Mongabay spoke with the men who form the first rung on this illegal supply chain in Lamongan. Three traders, including Wawan, said they chose to participate in the business owing to the high prices they received.
Ardyansyah, a craftsman from the Javan city of Rembang who uses stingray leather, said he had been a buyer for more than 10 years, including from the fishers operating out of Lamongan.
“There aren’t so many players,” Ardyansyah said.
Among Indonesian rays, he said, the thorny skin of the porcupine ray (Urogymnus asperrimus) is the most valuable. Instead of a venomous stinger, the fish has a range of spines over its back for defense. Craftsmen polish these “pearls,” Ardyansyah said, to a shiny finish.
A 56-centimeter (22-inch) sheet of the porcupine ray’s skin for furniture and other purposes, he added, will fetch 800,000 rupiah, about $50. A finished piece of furniture covered in the animal’s leather once fetched 45 million rupiah ($2,860).
His buyers come from as far as Central Asia and China. Some stingray leather products go to Japan, where they are used as scabards for samurai swords.
To solve the lack of a certificate of origin for his goods, Ardyansyah uses middlemen to send the products to his customers. He works with businesses in Cilacap, a city in Central Java province, and CV. KD, a company based in Pasuruan, south of Surabaya city.
“It can be up to 300 pieces per month,” Ardyansyah said.
Like dozens of ray species, the porcupine ray is listed as “vulnerable” by the IUCN. But of the 8-10 ray species found in Indonesia that are used in leather products, only one, the dwarf whipray (Brevitrygon walga), is protected by the government.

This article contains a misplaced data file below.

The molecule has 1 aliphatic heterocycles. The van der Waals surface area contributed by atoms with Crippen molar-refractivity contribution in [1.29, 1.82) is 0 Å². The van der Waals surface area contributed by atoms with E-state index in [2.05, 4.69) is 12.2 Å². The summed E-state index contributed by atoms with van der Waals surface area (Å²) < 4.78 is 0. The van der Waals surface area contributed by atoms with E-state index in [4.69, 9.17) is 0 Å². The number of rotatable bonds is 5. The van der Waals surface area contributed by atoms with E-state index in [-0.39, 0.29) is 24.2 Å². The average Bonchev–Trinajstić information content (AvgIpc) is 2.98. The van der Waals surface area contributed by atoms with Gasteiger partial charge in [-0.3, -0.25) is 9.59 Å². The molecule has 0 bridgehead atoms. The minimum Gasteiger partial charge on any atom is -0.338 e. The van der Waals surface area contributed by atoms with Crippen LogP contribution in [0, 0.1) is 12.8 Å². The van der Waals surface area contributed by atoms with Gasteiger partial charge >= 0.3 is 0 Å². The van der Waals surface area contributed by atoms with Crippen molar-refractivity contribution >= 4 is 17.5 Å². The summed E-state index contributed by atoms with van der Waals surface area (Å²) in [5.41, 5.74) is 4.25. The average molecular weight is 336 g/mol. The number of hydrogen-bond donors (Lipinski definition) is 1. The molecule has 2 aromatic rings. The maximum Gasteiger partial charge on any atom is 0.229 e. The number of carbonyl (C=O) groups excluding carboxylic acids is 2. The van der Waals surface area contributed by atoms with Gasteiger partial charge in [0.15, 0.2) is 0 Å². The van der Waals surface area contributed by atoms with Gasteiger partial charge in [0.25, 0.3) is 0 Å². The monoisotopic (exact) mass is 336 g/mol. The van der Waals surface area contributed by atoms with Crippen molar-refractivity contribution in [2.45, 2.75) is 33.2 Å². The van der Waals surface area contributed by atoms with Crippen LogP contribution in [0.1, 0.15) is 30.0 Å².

“Everything we trade is still permitted,” Ardyansyah said. “If it’s protected, we don’t dare.”
A variety of protected species are known to be traded in Indonesia. These include the scalloped hammerhead shark (Sphyrna lewini), silky shark (Carcharhinus falciformis), bowmouth guitarfish and marbled whipray (Himantura oxyrhyncha).
Kasinah, a trader in East Java, told Mongabay she buys shark bones from suppliers around the province and ships them abroad. She said she didn’t always know for sure what kind of shark bones she was buying.
Traders often take advantage of regulatory loopholes to trade endangered species, said Okta Tejo Darmono, a researcher with the Indonesian Fisheries Resource Center (FRCI), a nonprofit that works with the government on fisheries policy.
Businesses wishing to export permitted species of ray and shark must obtain paperwork from the Convention on International Trade in Endangered Species of Wild Fauna & Flora (CITES), which Indonesia ratified in 1978. CITES accounts for more than 35,000 species, including 46 rays and sharks.
Ardyansyah did not rule out that some protected fish may find their way into others’ consignments.
“It’s because supervision in the field, especially the route through the supply chain, is weak,” explained the FRCI’s Darmono.
The Serang Coastal and Marine Resources Management Site (LPSPL Serang), a specialist management unit under the Ministry of Maritime Affairs and Fisheries, acknowledged the wide extent of trade in Indonesia in rays and sharks.
However, the true nature of this fisheries category is challenging to capture because some species are protected, while others are not. In 2018, the ministry issued a new regulation with requirements for businesses wishing to fish for sharks and rays.
“For those that are not protected, recommendations are still needed to ensure traceability,” explained Anjar Rusdi at LPSPL Serang.
Banner image: Blacktip sharks. Indonesia is home to more than a quarter of the world’s 400 known shark species, a fifth of which are classified as endangered. Image by David P. Robinson / Ocean Image Bank.